FEMA Administrator Craig Fugate announced the publication of the National Preparedness Goal this month and "Mass Care Services" is one of the national core capabilities identified in the document. The NPG is the first of several outcomes directed by Presidential Policy Directive / PPD-8: National Preparedness, released in March of this year. Buried in PPD-8, the NPG and The National Preparedness System document (due to be released next month) is verbiage designed to better target the dwindling future stream of homeland security dollars.
With headlines like "How Far Did $635 Billion Spent on Homeland Security Go?," and Congress seeking more accountability of where the money is going, FEMA and DHS must be able to answer the following questions:
- How Prepared are we?
- Where are the shortfalls in capability?
- Who gets the priority for resources?
The previous administration tried to tackle this monster with the Targeted Capability List (TCL), among other things, to less than rave reviews from state and local emergency managers. From 2007-2009 I participated on a mass care working group assembled by the FEMA Preparedness Directorate to prepare the next version of the TCL. Called Capability Level Guidance (CLG), we developed a pretty good document for mass care. FEMA decided to hold off on publishing the document until the new PPD-8 and the NPG were released. I didn't want to wait that long.
The problem was that there was no doctrine anywhere on coordinating mass care at the state level. There was no way that that I could objectively measure the mass care capability for the state, or to establish a standard that I could train to. The Mass Care CLG that we developed was the first and only document that fit the bill. And FEMA wanted to wait on it.
So I took the document, de-federalized it, and added some Florida specific items that wouldn't fit in a national document. The document was still 95% like the original. I worked with my mass care partners in the state to get their buy-in, and then asked the Florida Division of Emergency Management to agree to adopt it as the mass care capability standard for the State Emergency Response Team. The State of Florida Mass Care Capability Level Guidance was released in July 2011.
With the release of the NPG FEMA will get in the business of defining core capabilities. A core capability is made up of distinct critical elements necessary to achieve the National Preparedness Goal. A capability provides the means to achieve an outcome. Mission Areas - Prevention, Protection, Mitigation, Response and Recovery - are groups of core capabilities. Mass Care Services is one of the core capabilities in the Response Mission Area.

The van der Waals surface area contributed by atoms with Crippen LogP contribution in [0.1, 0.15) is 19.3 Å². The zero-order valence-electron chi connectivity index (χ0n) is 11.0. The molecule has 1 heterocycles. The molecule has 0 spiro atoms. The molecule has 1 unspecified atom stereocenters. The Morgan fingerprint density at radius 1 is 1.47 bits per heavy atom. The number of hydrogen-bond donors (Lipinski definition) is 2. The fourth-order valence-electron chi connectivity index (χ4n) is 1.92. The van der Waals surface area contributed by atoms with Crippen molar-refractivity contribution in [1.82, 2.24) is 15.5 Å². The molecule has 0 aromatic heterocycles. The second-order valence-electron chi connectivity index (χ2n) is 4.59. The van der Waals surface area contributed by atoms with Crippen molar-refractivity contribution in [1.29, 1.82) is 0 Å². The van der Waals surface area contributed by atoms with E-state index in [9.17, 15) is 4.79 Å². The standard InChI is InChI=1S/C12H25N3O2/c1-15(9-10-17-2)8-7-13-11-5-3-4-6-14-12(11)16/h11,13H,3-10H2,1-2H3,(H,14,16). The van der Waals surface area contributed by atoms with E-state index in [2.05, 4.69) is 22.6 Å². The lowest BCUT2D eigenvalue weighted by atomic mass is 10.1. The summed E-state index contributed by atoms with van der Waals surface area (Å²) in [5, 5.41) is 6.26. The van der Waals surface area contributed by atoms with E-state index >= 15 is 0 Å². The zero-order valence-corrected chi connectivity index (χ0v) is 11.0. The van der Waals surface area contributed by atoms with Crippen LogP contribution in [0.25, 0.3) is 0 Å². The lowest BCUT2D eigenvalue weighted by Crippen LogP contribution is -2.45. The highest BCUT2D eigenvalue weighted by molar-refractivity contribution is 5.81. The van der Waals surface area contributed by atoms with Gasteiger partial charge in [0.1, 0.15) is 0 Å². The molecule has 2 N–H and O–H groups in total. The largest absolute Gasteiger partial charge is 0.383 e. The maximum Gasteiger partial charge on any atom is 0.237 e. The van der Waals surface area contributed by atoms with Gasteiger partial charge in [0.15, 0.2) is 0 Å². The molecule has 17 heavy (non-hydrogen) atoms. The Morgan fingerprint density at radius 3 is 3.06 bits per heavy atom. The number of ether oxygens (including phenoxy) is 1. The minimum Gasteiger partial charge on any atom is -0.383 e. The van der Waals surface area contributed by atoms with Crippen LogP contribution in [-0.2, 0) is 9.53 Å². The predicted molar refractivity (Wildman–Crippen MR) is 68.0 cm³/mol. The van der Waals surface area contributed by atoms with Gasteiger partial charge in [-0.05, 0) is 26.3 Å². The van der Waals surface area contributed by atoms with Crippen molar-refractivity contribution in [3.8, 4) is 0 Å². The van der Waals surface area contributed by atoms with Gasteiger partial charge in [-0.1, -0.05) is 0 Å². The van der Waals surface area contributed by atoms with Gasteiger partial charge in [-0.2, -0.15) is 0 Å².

The term "mass care" is commonly understood in the emergency management community as feeding, sheltering and distribution of relief supplies to disaster survivors. Mass Care Services is defined in the National Preparedness Goal (NPG) as: "Provide life-sustaining services to the affected population with a focus on hydration, feeding, and sheltering to those who have the most need, as well as support for reunifying families."
If we want to define the amount of mass care resources that we want to pay for, then we need to define what level of outcome we want this capability to achieve. In the NPG FEMA started this process by assigning each core capability one or more performance thresholds. The preliminary (which means FEMA is amenable to modification) targets for Mass Care Services are:
"1. Move and deliver resources and capabilities to meet the needs of disaster survivors, including
individuals with access and functional needs and others who may be considered to be at-risk.
2. Establish, staff, and equip emergency shelters and other temporary housing options (including
accessible housing) for the affected population.
3. Move from congregate care to non-congregate care alternatives and provide relocation assistance or
interim housing solutions for families unable to return to their pre-disaster homes."
As the NPG makes clear: "The capability targets - the performance threshold(s) for each core capability - will guide our allocation of resources in support of our national preparedness."
The mass care community needs to be involved in this discussion about capability. We can start by understanding the National Preparedness Goal. Next up, next month, is the release of the National Preparedness System. This document will provide more detail about defining and measuring capability.
Interesting blog. I look forward to spending some time reading through it all when I can.ReplyDelete
Also wanted to say Thank You for your service glad you made it home !
I took part in Just Cause in Panama and Desert Shield/storm as part of the 3rd Battalion 6th Marines. Still trying to decide wich was worse, the humidity of Panama or the dry dust of the Gulf :)
J'ai trouvé tellement de choses intéressantes sur votre blog en particulier sa discussion. Je suppose que je ne suis pas le seul à avoir tout le plaisir ici, maintenir le bon travail.ReplyDelete